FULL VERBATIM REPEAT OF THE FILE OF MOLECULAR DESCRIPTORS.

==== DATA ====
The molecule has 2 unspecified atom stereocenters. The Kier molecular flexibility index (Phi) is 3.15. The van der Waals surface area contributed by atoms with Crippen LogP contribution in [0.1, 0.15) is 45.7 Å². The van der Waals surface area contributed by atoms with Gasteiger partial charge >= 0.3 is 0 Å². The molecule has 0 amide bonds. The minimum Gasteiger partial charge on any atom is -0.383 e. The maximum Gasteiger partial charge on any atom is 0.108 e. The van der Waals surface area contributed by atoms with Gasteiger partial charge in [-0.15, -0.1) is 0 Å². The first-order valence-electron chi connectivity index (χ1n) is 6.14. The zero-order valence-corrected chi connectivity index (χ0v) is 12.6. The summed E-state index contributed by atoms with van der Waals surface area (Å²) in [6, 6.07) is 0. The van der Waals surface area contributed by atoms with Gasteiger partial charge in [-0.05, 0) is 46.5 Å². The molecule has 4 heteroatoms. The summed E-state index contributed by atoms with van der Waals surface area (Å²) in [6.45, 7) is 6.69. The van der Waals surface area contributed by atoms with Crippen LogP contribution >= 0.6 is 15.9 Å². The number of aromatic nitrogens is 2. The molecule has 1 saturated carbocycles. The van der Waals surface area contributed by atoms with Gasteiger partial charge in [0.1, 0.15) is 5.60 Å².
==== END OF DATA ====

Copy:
The molecule has 2 unspecified atom stereocenters. The Kier molecular flexibility index (Phi) is 3.15. The van der Waals surface area contributed by atoms with Crippen LogP contribution in [0.1, 0.15) is 45.7 Å². The van der Waals surface area contributed by atoms with Gasteiger partial charge >= 0.3 is 0 Å². The molecule has 0 amide bonds. The minimum Gasteiger partial charge on any atom is -0.383 e. The maximum Gasteiger partial charge on any atom is 0.108 e. The van der Waals surface area contributed by atoms with Gasteiger partial charge in [-0.15, -0.1) is 0 Å². The first-order valence-electron chi connectivity index (χ1n) is 6.14. The zero-order valence-corrected chi connectivity index (χ0v) is 12.6. The summed E-state index contributed by atoms with van der Waals surface area (Å²) in [6, 6.07) is 0. The van der Waals surface area contributed by atoms with Gasteiger partial charge in [-0.05, 0) is 46.5 Å². The molecule has 4 heteroatoms. The summed E-state index contributed by atoms with van der Waals surface area (Å²) in [6.45, 7) is 6.69. The van der Waals surface area contributed by atoms with Crippen LogP contribution >= 0.6 is 15.9 Å². The number of aromatic nitrogens is 2. The molecule has 1 saturated carbocycles. The van der Waals surface area contributed by atoms with Gasteiger partial charge in [0.1, 0.15) is 5.60 Å².